Slow and Low

A storm is rolling in.  Outside, the sound of metal clinking together.  Long ago used smooth spoons come to mind strung from the branches of old growth trees, only it is more likely that it's just a piece of scrappy metal clanking on the roof.  Inside, I watch as he pays me no mind eating a hotdog, crumbs and ketchup and mustard collecting in the corners of his mouth.  He swipes his tongue to the tiny arrow where the corners of his lips meet and licks the crumbs back in, like a lazy lizard casually snatching a fly; more sport, less hunger.

Earlier today we were at the pool.  He had just finished up his swim lesson and was sprawled out on a lounge chair in the sun.  I marvel at how tall he is getting; how young boy-ish and less like my little dude he seems.  His arm is decorated with his most recent Rainbow Loom creation.  He made it over the weekend, telling "Susan" to slow down, as if the demo video was made just for him, as if they were having a real moment.  His pal was over, looming with him, and they handsomely commented on her pretty blue fingernail polish.  As if.

It is only the first week of summer vacation and we have found our pace.  Going to the pool, hours and hours of time available at home for creating.  They build lego towns and I tinker in my garden.  The delphinium bloomed this morning.  Strawberries dangle and spread out, mingling with sweet mint.  Baby bunnies try to be so still but I see their twitching ears and I do not turn the hose towards them, even though they will probably eat my berries.  I pick fresh herbs and mash them up with olive oil, a base for tonight's barbecue chicken.  In my freezer, just made espresso chip ice cream waits for dusk and sugar cones.  At the store I paid twelve dollars for sweet cherries and we ate them on the front porch in less than ten minutes.  I shush the cost out of my mind and focus instead on the bright red juice staining my boys' mouths and shirts and fingers.  Slow and low, childhood.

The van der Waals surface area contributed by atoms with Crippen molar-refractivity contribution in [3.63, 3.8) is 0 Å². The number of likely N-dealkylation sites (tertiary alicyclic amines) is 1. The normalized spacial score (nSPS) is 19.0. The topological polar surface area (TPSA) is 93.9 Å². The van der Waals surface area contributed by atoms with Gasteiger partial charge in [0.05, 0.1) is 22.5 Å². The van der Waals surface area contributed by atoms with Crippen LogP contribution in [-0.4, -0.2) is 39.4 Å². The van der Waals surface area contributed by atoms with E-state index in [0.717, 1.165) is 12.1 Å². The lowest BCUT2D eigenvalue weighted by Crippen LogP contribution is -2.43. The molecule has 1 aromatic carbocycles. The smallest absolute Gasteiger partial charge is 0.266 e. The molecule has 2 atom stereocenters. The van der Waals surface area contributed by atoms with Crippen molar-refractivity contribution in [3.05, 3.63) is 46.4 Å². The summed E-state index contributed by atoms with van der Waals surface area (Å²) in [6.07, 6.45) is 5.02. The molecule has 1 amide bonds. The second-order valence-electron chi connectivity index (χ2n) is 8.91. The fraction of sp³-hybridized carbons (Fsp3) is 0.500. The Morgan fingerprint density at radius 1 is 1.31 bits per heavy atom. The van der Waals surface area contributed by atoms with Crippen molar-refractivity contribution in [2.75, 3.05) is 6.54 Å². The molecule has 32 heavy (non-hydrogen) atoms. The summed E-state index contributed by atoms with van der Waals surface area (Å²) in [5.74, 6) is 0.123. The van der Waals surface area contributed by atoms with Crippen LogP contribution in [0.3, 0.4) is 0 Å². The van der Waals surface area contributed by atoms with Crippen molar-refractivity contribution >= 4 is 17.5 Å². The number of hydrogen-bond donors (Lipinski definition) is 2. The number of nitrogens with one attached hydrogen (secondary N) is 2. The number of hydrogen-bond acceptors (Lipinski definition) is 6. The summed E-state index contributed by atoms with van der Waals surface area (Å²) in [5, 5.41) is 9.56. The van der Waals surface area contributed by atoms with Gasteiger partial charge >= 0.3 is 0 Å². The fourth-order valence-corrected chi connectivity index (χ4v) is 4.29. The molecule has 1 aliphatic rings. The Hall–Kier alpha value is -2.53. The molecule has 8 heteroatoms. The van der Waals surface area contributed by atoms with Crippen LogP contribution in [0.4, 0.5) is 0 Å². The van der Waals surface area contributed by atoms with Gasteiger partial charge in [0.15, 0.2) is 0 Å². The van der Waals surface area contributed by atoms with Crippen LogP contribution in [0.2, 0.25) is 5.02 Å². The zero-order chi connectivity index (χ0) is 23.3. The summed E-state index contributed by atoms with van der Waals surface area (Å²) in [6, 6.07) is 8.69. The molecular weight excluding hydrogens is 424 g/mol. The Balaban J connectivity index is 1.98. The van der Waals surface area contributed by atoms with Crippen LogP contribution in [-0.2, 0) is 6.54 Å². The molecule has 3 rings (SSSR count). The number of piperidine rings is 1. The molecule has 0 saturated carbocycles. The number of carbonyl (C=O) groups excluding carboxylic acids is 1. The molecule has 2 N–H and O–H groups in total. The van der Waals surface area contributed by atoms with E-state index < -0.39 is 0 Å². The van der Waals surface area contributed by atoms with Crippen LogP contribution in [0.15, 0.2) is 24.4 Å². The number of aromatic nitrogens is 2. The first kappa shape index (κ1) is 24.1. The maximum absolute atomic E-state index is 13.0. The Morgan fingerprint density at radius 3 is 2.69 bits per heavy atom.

Earlier this spring I read off a few camp descriptions and they were flat with interest.  We just want to stay home, Mom.

Just about an hour ago we fell into my bed, the three of us and the cat, and read chapter one of The Miraculous Journey of Edward Tulane.  We will read together like this all summer long, chapter book after chapter book that I have collected over the last handful of months on quiet mornings by myself, or sometimes with a friend, at my favorite local bookstore to savor on summer afternoons and to add to our home library.

These are slow things.  The stuff summer days are made of, and this is our camp.  When I have them here with me like this, even though sometimes the days feel unimaginably long, they have a way of doing these little slow and low things, and my heartbeat literally lightens.  Breath comes in and goes out, a rhythm, a blessing.


  1. Ah, Edward Tulane. A perfect slow summer read!

  2. I love this post and the imagery you create. Summer at its finest. So lovely. (And I bought cherries this morning and almost choked on the price. They'll be gone by dinner.) :)